My second post on this blog was a suggestion that, when you think about it in detail, there are some problems with the conventional terminology that clinical gait analysts use to divide the gait cycle into phases and that a very simple scheme based upon simple division of the gait cycle into single support, double support and swing might have some advantages. Here is a video I’ve developed to help gait analysts reflect on the issues.
I really like your video on recycling terminology and the logic be hide your gait cycle subdivisions, i would like to know how you would define the events between early-middle and middle-late stages of single support and its twin the swing phase
I think the issue here is that single support, double support and swing are qualitatively different biomechanically Ieading to a “natural” sub-division of the gait cycle in terms of gait events. I can’t see any biomechanical reason for further sub-division of single support and swing into distinct phases that are applicable for walking across a range of pathologies. Using events such as tibia vertical as Perry did in swing for example only works for people with a relatively normal gait pattern – in many children with CP walking in a crouch gait pattern the tibia never reaches vertical.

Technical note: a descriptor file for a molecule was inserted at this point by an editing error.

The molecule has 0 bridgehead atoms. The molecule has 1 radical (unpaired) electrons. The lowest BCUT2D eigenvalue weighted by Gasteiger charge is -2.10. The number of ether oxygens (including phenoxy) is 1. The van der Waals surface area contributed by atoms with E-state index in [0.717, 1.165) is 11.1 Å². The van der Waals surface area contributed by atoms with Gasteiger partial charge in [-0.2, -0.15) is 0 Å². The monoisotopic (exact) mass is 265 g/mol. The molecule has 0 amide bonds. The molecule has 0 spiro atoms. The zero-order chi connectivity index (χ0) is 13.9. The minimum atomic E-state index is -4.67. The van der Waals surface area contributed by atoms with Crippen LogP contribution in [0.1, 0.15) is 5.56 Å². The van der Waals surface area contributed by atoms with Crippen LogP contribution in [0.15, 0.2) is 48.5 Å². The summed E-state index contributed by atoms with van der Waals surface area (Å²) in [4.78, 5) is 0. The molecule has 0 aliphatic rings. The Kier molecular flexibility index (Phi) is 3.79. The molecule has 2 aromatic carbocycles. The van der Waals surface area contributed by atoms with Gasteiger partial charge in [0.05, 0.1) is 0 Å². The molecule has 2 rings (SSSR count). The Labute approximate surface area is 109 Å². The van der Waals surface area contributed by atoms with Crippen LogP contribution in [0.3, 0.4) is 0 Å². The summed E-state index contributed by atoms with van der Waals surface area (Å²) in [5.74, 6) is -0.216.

I don’t subdivide single support and swing because I believe there are truly distinct sub-phases but because it is convenient to have words to describe timing within the gait cycle a little more specificity than just single support or swing. In this case an arbitrary division of these phases into three sub-phases of equal duration seems simplest. So in answer to your question these are not differentiate by specific gait events.
I have had a criticism that this is quite easy for instrumented systems outputting gait graphs but doesn’t work as well for observational or video analysis – it would be nice to be able to point to an event in the gait cycle that marked the transition between these sub-divisions that could be seen on the video and didn’t require a mathematical calculation (no matter how simple). I think this is valid and have been thinking about it for some time without coming up with a better solution. So far though I’ve failed.
Given that the system is essentially arbitrary though I think there is an argument that these should be considered as broad terms describing approximate times within the gait cycle and we should not be attempting to apply them to rigidly or precisely. I’d be very wary of a way of describing gait that was based on over-precise definition of these phases.
Hope this is useful. As I’ve said this is not the first time someone has raised this point.